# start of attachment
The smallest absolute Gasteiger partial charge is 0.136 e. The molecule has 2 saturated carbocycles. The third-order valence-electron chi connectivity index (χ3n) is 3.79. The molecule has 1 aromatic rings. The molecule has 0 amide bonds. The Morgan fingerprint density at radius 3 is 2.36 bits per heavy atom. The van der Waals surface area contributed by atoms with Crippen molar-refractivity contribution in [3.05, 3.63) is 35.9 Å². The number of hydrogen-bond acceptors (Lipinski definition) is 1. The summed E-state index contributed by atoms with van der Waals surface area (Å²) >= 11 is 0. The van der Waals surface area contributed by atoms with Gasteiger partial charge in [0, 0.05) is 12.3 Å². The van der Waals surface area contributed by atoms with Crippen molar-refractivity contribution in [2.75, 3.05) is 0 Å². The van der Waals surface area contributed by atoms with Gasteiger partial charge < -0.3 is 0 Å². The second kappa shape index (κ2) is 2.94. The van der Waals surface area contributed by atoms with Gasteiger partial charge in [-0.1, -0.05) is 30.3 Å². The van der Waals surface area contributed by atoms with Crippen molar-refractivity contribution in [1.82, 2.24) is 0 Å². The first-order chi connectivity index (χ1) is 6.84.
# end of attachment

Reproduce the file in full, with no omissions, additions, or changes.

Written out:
The smallest absolute Gasteiger partial charge is 0.136 e. The molecule has 2 saturated carbocycles. The third-order valence-electron chi connectivity index (χ3n) is 3.79. The molecule has 1 aromatic rings. The molecule has 0 amide bonds. The Morgan fingerprint density at radius 3 is 2.36 bits per heavy atom. The van der Waals surface area contributed by atoms with Crippen molar-refractivity contribution in [3.05, 3.63) is 35.9 Å². The number of hydrogen-bond acceptors (Lipinski definition) is 1. The summed E-state index contributed by atoms with van der Waals surface area (Å²) >= 11 is 0. The van der Waals surface area contributed by atoms with Gasteiger partial charge in [0, 0.05) is 12.3 Å². The van der Waals surface area contributed by atoms with Crippen molar-refractivity contribution in [2.75, 3.05) is 0 Å². The van der Waals surface area contributed by atoms with Gasteiger partial charge < -0.3 is 0 Å². The second kappa shape index (κ2) is 2.94. The van der Waals surface area contributed by atoms with Gasteiger partial charge in [-0.1, -0.05) is 30.3 Å². The van der Waals surface area contributed by atoms with Crippen molar-refractivity contribution in [1.82, 2.24) is 0 Å². The first-order chi connectivity index (χ1) is 6.84.